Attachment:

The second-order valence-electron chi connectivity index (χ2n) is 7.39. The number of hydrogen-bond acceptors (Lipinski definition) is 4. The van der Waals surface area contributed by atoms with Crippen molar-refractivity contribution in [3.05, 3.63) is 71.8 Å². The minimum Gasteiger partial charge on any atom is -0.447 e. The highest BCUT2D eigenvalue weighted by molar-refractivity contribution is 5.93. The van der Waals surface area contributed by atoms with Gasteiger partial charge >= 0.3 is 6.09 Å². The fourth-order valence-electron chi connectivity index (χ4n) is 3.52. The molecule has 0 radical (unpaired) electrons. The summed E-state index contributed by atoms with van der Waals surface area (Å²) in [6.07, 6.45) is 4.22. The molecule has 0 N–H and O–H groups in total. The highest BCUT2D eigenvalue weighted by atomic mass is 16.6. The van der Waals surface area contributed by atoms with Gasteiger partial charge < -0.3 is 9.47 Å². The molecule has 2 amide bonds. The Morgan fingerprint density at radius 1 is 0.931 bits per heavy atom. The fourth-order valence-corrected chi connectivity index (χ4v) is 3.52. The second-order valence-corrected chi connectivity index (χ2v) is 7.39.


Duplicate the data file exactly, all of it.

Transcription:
The second-order valence-electron chi connectivity index (χ2n) is 7.39. The number of hydrogen-bond acceptors (Lipinski definition) is 4. The van der Waals surface area contributed by atoms with Crippen molar-refractivity contribution in [3.05, 3.63) is 71.8 Å². The minimum Gasteiger partial charge on any atom is -0.447 e. The highest BCUT2D eigenvalue weighted by molar-refractivity contribution is 5.93. The van der Waals surface area contributed by atoms with Gasteiger partial charge >= 0.3 is 6.09 Å². The fourth-order valence-electron chi connectivity index (χ4n) is 3.52. The molecule has 0 radical (unpaired) electrons. The summed E-state index contributed by atoms with van der Waals surface area (Å²) in [6.07, 6.45) is 4.22. The molecule has 0 N–H and O–H groups in total. The highest BCUT2D eigenvalue weighted by atomic mass is 16.6. The van der Waals surface area contributed by atoms with Gasteiger partial charge < -0.3 is 9.47 Å². The molecule has 2 amide bonds. The Morgan fingerprint density at radius 1 is 0.931 bits per heavy atom. The fourth-order valence-corrected chi connectivity index (χ4v) is 3.52. The second-order valence-corrected chi connectivity index (χ2v) is 7.39.